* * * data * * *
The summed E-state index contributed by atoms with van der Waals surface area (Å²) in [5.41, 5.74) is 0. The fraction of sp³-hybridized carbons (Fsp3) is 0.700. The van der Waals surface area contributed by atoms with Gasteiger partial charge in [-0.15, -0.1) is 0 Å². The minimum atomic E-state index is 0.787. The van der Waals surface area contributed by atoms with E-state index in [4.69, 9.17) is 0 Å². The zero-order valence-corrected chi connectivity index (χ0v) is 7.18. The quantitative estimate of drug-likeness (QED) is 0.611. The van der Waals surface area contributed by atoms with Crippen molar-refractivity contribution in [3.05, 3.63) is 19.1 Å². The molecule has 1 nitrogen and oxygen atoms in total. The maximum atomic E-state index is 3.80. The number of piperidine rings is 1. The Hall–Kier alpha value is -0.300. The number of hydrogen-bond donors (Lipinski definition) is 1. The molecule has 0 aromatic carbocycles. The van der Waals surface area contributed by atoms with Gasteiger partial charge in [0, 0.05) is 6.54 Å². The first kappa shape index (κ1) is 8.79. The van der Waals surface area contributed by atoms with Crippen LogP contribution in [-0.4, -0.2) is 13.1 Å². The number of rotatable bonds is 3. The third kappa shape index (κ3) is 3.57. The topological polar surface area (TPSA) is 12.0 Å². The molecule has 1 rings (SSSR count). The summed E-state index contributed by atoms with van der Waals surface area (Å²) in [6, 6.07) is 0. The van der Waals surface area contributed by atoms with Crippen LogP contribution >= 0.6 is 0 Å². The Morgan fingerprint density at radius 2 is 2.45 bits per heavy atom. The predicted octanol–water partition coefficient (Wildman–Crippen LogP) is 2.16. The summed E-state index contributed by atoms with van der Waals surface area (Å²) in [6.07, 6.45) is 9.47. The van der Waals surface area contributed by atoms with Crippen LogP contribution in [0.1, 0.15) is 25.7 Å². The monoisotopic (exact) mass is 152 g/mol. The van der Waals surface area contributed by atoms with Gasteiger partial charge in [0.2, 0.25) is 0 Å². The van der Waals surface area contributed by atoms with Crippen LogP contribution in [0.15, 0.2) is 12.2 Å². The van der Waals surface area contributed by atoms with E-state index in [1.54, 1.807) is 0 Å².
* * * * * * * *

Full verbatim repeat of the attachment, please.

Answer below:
The summed E-state index contributed by atoms with van der Waals surface area (Å²) in [5.41, 5.74) is 0. The fraction of sp³-hybridized carbons (Fsp3) is 0.700. The van der Waals surface area contributed by atoms with Gasteiger partial charge in [-0.15, -0.1) is 0 Å². The minimum atomic E-state index is 0.787. The van der Waals surface area contributed by atoms with E-state index in [4.69, 9.17) is 0 Å². The zero-order valence-corrected chi connectivity index (χ0v) is 7.18. The quantitative estimate of drug-likeness (QED) is 0.611. The van der Waals surface area contributed by atoms with Crippen molar-refractivity contribution in [3.05, 3.63) is 19.1 Å². The molecule has 1 nitrogen and oxygen atoms in total. The maximum atomic E-state index is 3.80. The number of piperidine rings is 1. The Hall–Kier alpha value is -0.300. The number of hydrogen-bond donors (Lipinski definition) is 1. The molecule has 0 aromatic carbocycles. The van der Waals surface area contributed by atoms with Gasteiger partial charge in [0, 0.05) is 6.54 Å². The first kappa shape index (κ1) is 8.79. The van der Waals surface area contributed by atoms with Crippen LogP contribution in [-0.4, -0.2) is 13.1 Å². The number of rotatable bonds is 3. The third kappa shape index (κ3) is 3.57. The topological polar surface area (TPSA) is 12.0 Å². The molecule has 1 rings (SSSR count). The summed E-state index contributed by atoms with van der Waals surface area (Å²) in [6, 6.07) is 0. The van der Waals surface area contributed by atoms with Crippen LogP contribution >= 0.6 is 0 Å². The Morgan fingerprint density at radius 2 is 2.45 bits per heavy atom. The predicted octanol–water partition coefficient (Wildman–Crippen LogP) is 2.16. The summed E-state index contributed by atoms with van der Waals surface area (Å²) in [6.07, 6.45) is 9.47. The van der Waals surface area contributed by atoms with Crippen LogP contribution in [0.1, 0.15) is 25.7 Å². The monoisotopic (exact) mass is 152 g/mol. The van der Waals surface area contributed by atoms with Gasteiger partial charge in [0.2, 0.25) is 0 Å². The van der Waals surface area contributed by atoms with Crippen LogP contribution in [0.15, 0.2) is 12.2 Å². The van der Waals surface area contributed by atoms with E-state index in [1.54, 1.807) is 0 Å².